What does this contribution say about Mr. Chi’s ability to judge character?  Do we want someone willing to fall in to line with Mike Carona on the Fullerton City Council?

The Register Finds Time for Sex

It’s been a couple of months since The Fullerton Savage’s debut on this blog drew over sixty responses to the story of a new sex oriented shop in downtown Fullerton.  Now the Register has gotten into the act with a story about the same subject.  Adam Townsend, the author, and many commenters on this blog seem to think I had something inherently against the business in question.  This is what Mr. Townsend wrote:

‘The author called the shop’s merchandise “trash.” ‘The blog said that seeing the underwear-clad mannequins and other sexually-oriented merchandise would harm children and said allowing the business to operate was “engendering blight.’

To be fair, I did use the word “trash”, but trashy isn’t the worst thing to associate with lingerie.  I never wrote that the sight of the busty mannequins etc. would “harm children.”  I did write that they would get “quite an education” from looking into the shop’s windows.  Remember, we are The Education City!

So maybe Adam Townsend got the wrong idea about my attitude toward a sex-themed business.  No big deal, but where he really blew it in his article was when he wrote that I ‘said allowing the business to operate was “engendering blight.”‘

No, Mr. Townsend, what I asked was “Is there any better evidence of redevelopment engendering blight?”  This is no small distinction.  Shops like The Naughty Teddy are sometimes cited as examples of blight when cities are trying to establish redevelopment zones.  Downtown Fullerton has been a redevelopment zone since 1973.  My point, Mr. Townsend, was that despite nearly forty years and millions of dollars spent to push out pawn shops, lure in restaurants, add trees, build signs, commission murals, rehab storefronts, brick street medians, redesign traffic signals, build mixed use developments, and whatever else The Redevelopment Agency unilaterally decides is good for the area, in the end a 5,000 square foot shop that sells lubricants, videos and sex toys to the 21-and-over only crowd is open for business near a major intersection downtown.

Well, just for the record, I don’t really care what consenting adults do for sex and I don’t care what a business sells, as long as both are safe.  But if a city spends millions of taxpayer dollars trying to turn a downtown into restaurant Disneyland or whatever it is they are trying to do with it, I would really like to know how The Naughty Teddy fits into their vision for the whole place.

Did the business lie on their application to the city, as has been claimed, or are they the victims of a prudish municipal mindset?  I don’t know.  Several tattoo parlors have already opened downtown, and the city is right behind that curve.  Look for an agenda item concerning the classification of tattoo parlors on the next council meeting agenda.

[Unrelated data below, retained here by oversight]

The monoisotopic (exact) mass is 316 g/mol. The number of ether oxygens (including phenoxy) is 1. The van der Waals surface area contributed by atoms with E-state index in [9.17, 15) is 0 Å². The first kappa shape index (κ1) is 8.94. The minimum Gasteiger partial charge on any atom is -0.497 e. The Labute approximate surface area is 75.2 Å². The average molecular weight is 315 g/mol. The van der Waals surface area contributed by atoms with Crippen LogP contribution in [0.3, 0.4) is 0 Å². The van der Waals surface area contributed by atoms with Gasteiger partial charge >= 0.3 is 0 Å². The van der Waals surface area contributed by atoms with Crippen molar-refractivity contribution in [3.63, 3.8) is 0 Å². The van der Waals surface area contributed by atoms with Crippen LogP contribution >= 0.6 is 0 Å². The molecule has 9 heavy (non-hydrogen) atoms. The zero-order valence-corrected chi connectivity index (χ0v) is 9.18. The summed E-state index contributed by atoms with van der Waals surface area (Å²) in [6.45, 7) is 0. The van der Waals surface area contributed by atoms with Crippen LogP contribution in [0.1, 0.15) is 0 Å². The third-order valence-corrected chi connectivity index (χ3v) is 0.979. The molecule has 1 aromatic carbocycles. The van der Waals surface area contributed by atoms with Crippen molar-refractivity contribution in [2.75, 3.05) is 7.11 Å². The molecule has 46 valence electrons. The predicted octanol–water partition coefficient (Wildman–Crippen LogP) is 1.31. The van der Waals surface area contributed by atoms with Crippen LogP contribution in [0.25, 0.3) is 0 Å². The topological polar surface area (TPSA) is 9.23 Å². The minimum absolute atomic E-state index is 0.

One Big Happy $23 Million Community Center

Last week, before all of the excitement about Coyote Hills and the one term history of Pam Keller, the Fullerton City Council approved the conceptual plan for a new community center.  This eighth wonder of the world is to be built right across the street from city hall and the main library.  The existing Boys and Girls Club and the Senior Center will be demolished to make room for it.

This $23 million mostly redevelopment funded project is supposed to be necessary because half of the city’s Parks and Rec programs are farmed out to other cities, and it would be so much nicer to have them under one new roof right downtown, near the new lingerie shop.  The fifty plus year old B & G Club is considered to be beyond repair and the senior center, which isn’t really that old in the grand scheme of things is somehow inadequate.  OK, so neither is an architectural masterpiece, but is it really necessary to tear them both down for this new combined community center?

The idea seems to have been to somehow “activate” the corner of Commonwealth and Highland, making it more a part of the library/city hall/police station/baseball field district.  To that end, the architect has included one of those pretty, and pretty useless medians down the center of Commonwealth, and a little welcoming plaza on the north side.  Placing the huge double gymnasium right up against Commonwealth doesn’t do much to activate the corner, however.

The kids, seniors and everyone in between can all interact as part of one big happy community, except that they still have their own buildings, just closer together than the current ones are, for more togetherness, I guess.  There is a third building they do get to share, just to teach them all a lesson.  You see, it’s a “multigenerational facility”, except that not everyone wants to be so together.

Several seniors have expressed concerns about having to be so close to boisterous young people while they are busy trying to relax with people of their own age group.  As far as I know, no youngsters have yet complained about having to be close to old people, but who knows if anyone asked them during the long, long planning process.